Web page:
It Wrote Itself



Last night’s Tonight with Vincent Browne featuring pro-life Fine Gael TD, Peter Mathews (left), Sinead Kennedy, a pro-choice campaigner from NUI Maynooth, (centre) and Sara McInerney of The Sunday Times.

The transcript.

Go on.

Get yourself some tay.

(begins at 20:22 ends at 31.35)

Vincent Browne: “The reality is, simply Peter, deal with this simple point.”

Peter Mathews: “I’ll deal with the point. Do you know what the simple point is?”

Browne: “No, no wait a minute. The simple point, this is the law as it now is. So what’s the problem?”

Mathews: “And what’s the Constitution?”

Browne: “This is the law and the Constitution as interpreted by the Supreme Court. This is the Constitution as interpreted by the Supreme Court.”

Mathews: “Well let’s go back to the plain English.”

Browne: “No, no, just a minute just a minute now. That is the reality. Now what is the problem with simply codifying this legal reality. Not changing any laws, no difference, nothing else, what is the problem with changing that reality?”

Mathews: “Vincent, legislation nearly always in every area that it’s carried out gets amended. Constitutions only get amended when the people actually vote on the amendment, or change it.”

Sinead Kennedy: “And twice, and twice they have refused to exclude suicide as grounds, as grounds for a termination. I mean you can’t get around that, you can’t get around the fact that the vast majority of people in this country support X case legislation as a bare minimum.”

Sarah McInerney: “It’s interesting actually there are some in Fine Gael who think that you can get round it, again for people that I was speaking to last week, one of the alternatives, sort of, some people have come up with and which they would like to see is for the legislation to say where there is a real and substantial risk to the life of the mother that the medical profession can act or it can intervene and just not include suicide but not preclude suicide.”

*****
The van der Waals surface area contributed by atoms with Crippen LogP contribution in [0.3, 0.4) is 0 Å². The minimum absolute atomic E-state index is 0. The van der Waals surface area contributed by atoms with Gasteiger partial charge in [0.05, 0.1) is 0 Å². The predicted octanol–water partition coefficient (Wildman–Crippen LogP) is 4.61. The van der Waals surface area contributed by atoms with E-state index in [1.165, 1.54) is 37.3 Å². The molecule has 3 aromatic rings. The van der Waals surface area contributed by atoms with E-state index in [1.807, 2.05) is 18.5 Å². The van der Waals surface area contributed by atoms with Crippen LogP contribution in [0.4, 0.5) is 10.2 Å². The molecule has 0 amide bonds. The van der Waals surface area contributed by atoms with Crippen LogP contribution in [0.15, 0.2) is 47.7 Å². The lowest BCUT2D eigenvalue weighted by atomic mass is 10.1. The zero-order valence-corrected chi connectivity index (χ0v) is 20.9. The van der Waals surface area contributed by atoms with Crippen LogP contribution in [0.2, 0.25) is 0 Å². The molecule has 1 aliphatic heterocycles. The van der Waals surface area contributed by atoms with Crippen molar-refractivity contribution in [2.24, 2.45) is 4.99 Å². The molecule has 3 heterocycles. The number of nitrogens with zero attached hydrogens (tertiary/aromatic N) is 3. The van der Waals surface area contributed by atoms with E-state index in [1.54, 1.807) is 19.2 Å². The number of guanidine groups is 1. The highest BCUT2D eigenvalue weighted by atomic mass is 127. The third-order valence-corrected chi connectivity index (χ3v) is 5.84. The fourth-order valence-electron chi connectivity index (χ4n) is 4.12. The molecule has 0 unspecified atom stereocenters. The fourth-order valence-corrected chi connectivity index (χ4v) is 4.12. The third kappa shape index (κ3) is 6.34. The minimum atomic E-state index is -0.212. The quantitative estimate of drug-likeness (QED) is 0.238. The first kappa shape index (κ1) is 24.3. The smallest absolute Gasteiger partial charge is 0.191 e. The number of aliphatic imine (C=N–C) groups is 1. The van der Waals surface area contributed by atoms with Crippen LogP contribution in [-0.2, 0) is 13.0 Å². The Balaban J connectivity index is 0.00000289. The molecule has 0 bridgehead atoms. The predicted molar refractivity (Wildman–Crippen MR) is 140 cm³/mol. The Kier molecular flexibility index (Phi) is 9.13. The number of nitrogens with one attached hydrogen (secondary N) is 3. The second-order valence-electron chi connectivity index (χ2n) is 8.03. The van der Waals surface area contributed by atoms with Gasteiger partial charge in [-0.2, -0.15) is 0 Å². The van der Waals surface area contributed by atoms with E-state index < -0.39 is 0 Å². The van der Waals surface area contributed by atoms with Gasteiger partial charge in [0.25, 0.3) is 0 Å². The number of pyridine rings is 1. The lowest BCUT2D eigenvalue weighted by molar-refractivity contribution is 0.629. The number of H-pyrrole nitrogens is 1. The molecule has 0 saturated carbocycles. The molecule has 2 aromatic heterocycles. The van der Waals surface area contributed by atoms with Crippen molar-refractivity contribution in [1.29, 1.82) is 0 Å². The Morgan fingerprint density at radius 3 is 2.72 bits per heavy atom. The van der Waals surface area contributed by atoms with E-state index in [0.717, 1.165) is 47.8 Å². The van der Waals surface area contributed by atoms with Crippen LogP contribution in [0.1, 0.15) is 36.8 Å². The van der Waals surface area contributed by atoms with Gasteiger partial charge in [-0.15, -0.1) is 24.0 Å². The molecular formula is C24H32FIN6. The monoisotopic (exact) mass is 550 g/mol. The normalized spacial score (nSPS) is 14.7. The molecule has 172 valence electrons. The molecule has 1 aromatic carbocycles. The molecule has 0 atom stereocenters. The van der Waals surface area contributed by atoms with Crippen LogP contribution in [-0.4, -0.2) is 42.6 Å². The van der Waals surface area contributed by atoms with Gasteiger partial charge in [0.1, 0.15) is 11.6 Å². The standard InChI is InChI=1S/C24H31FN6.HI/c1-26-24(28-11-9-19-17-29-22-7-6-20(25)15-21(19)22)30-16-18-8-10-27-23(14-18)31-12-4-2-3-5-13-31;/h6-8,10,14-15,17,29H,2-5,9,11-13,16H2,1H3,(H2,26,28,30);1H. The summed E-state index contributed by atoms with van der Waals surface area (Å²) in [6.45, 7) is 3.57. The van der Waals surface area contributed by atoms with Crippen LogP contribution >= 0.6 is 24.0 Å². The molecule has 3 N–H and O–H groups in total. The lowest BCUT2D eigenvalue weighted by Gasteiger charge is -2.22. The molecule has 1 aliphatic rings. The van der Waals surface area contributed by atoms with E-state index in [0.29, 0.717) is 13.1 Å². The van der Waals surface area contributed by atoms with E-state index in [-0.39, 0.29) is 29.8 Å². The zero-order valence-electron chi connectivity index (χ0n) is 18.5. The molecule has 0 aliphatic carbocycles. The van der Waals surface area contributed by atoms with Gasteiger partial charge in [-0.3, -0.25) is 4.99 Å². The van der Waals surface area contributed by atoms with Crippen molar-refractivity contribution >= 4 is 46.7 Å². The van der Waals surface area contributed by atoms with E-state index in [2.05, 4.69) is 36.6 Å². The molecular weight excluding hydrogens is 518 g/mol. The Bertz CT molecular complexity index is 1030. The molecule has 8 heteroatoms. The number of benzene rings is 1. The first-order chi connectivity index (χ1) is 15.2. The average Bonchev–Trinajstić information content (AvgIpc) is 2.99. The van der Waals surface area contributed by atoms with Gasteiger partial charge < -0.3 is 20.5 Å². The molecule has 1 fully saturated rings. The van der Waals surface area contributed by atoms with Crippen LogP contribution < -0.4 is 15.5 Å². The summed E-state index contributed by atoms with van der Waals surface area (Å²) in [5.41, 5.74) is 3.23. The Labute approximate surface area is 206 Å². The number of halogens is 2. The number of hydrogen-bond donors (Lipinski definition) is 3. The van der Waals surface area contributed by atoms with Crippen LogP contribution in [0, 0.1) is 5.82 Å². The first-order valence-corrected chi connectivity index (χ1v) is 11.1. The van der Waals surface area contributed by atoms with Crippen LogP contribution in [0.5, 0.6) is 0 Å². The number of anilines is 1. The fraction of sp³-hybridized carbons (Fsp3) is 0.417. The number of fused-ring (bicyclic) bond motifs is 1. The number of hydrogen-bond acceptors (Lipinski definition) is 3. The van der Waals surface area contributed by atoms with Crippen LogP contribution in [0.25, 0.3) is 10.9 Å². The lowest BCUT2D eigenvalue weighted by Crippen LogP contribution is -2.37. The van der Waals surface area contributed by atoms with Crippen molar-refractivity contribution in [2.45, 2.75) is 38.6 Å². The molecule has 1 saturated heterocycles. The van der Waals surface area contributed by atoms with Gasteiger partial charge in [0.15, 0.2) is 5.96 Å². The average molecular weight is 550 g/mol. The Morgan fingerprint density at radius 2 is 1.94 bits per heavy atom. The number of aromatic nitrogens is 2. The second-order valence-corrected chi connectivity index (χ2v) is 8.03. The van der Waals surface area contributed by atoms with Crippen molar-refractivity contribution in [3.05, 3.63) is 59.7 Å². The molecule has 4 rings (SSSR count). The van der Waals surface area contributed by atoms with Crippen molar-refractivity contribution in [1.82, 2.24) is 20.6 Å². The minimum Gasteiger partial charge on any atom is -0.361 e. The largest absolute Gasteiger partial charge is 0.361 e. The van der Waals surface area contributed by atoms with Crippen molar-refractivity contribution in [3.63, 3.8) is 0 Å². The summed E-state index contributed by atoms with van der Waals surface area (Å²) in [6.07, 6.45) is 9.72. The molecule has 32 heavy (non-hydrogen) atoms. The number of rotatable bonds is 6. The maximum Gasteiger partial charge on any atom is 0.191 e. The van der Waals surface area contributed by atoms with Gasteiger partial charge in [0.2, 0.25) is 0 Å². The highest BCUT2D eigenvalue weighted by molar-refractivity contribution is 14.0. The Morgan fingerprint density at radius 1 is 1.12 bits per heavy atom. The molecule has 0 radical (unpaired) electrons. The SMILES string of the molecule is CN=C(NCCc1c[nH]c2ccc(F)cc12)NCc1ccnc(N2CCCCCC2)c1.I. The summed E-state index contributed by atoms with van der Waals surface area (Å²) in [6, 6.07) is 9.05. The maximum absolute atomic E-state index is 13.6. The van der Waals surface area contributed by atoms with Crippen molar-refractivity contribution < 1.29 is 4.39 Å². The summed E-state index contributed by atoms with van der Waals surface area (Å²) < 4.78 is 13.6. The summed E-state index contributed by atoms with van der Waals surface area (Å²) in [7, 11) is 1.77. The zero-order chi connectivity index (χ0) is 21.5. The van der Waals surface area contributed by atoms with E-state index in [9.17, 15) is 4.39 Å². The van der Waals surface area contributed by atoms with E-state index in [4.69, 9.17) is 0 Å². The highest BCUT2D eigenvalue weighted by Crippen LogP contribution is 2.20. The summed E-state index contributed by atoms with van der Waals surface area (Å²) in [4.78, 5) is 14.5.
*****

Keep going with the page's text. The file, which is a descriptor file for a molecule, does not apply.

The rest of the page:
Mathews: “Don’t specify it. Yeah.”

McInerney: “And they believe that that would possibly be a workable solution and that if it was challenged in the courts that the government should take up that challenge in the courts and use the new evidence that Peter is talking about to challenge anyone who wanted to challenge that in the courts and that is one of the, one of the schools of thinking as such, absolutely.”

Mathews: “But that’s, that was what I said Vincent.”

Kennedy: “But that’s not good enough, I do not think, but that’s not good enough.”

Mathews: “You were saying leave it there and it won’t be applied anyway, because it’s, you know, the experience is, you know, that it is not going to be a contentious area.”

Browne: “No, I didn’t say that it wouldn’t be. I was saying that if your premise is correct, that if there is no medical basis to terminate a pregnancy because of a threat to suicide, of suicide, if if that is correct then it will never happen under the legislation, therefore there is no issue of principle here.”

Mathews: “Therefore leave out the reference to it, therefore leave out the specific preference to it. And as you’ve said Sarah if there is a substantive risk to the life of the mother, then let the medical profession…”

McInerney: “Well I’m not saying that, I’m saying that is what some people would like to see happen, yeah,”

Mathews: “Well, this is the area of professional judgment, when the professional judgment is carried out on the solemn duty to implement the Constitution which says equal rights of life to everybody who comes into existence, whether it be a baby in the earliest stages after conception, the mother or the father, there’s three people involved in the family.”

Kennedy: “I accept that when those rights come into conflict, when the right to life of the foetus conflicts with the right to life of the mother including the risk of suicide. That is the law and that law, there has been a delay for over 21 years in introducing a legal framework in which to make that a reality and to be quite frank I think the people in this country have had enough and they want at a bare minimum, I don’t think X case legislation, X case legislation, goes far enough.”